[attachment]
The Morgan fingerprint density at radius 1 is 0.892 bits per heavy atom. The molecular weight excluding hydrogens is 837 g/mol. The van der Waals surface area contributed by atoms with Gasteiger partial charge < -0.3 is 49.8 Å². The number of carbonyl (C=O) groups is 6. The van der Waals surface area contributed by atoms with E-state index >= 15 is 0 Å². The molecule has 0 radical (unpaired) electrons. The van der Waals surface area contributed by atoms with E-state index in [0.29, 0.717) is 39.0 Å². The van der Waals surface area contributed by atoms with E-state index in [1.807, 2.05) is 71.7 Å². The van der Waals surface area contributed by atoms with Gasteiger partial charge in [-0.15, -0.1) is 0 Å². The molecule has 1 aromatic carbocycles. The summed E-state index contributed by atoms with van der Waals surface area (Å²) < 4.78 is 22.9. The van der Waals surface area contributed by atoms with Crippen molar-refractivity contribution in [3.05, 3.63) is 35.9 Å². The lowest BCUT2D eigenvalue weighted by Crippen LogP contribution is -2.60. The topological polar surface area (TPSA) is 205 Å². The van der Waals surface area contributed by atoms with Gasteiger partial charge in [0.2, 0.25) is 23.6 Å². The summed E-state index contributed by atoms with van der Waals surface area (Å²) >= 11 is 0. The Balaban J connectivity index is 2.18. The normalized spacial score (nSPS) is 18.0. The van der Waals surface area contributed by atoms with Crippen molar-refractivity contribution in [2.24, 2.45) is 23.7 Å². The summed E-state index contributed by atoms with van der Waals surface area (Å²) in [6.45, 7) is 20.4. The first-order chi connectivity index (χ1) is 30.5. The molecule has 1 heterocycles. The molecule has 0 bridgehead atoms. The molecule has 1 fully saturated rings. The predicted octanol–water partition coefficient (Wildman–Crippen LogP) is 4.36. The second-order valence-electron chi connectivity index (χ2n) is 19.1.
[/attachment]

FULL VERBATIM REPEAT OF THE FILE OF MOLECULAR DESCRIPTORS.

The Morgan fingerprint density at radius 1 is 0.892 bits per heavy atom. The molecular weight excluding hydrogens is 837 g/mol. The van der Waals surface area contributed by atoms with Gasteiger partial charge < -0.3 is 49.8 Å². The number of carbonyl (C=O) groups is 6. The van der Waals surface area contributed by atoms with E-state index >= 15 is 0 Å². The molecule has 0 radical (unpaired) electrons. The van der Waals surface area contributed by atoms with E-state index in [0.29, 0.717) is 39.0 Å². The van der Waals surface area contributed by atoms with E-state index in [1.807, 2.05) is 71.7 Å². The van der Waals surface area contributed by atoms with Gasteiger partial charge in [-0.15, -0.1) is 0 Å². The molecule has 1 aromatic carbocycles. The summed E-state index contributed by atoms with van der Waals surface area (Å²) < 4.78 is 22.9. The van der Waals surface area contributed by atoms with Crippen molar-refractivity contribution in [3.05, 3.63) is 35.9 Å². The lowest BCUT2D eigenvalue weighted by Crippen LogP contribution is -2.60. The topological polar surface area (TPSA) is 205 Å². The van der Waals surface area contributed by atoms with Gasteiger partial charge in [0.2, 0.25) is 23.6 Å². The summed E-state index contributed by atoms with van der Waals surface area (Å²) >= 11 is 0. The Balaban J connectivity index is 2.18. The normalized spacial score (nSPS) is 18.0. The van der Waals surface area contributed by atoms with Crippen molar-refractivity contribution in [2.24, 2.45) is 23.7 Å². The summed E-state index contributed by atoms with van der Waals surface area (Å²) in [6.45, 7) is 20.4. The first-order chi connectivity index (χ1) is 30.5. The molecule has 1 heterocycles. The molecule has 0 bridgehead atoms. The molecule has 1 fully saturated rings. The predicted octanol–water partition coefficient (Wildman–Crippen LogP) is 4.36. The second-order valence-electron chi connectivity index (χ2n) is 19.1.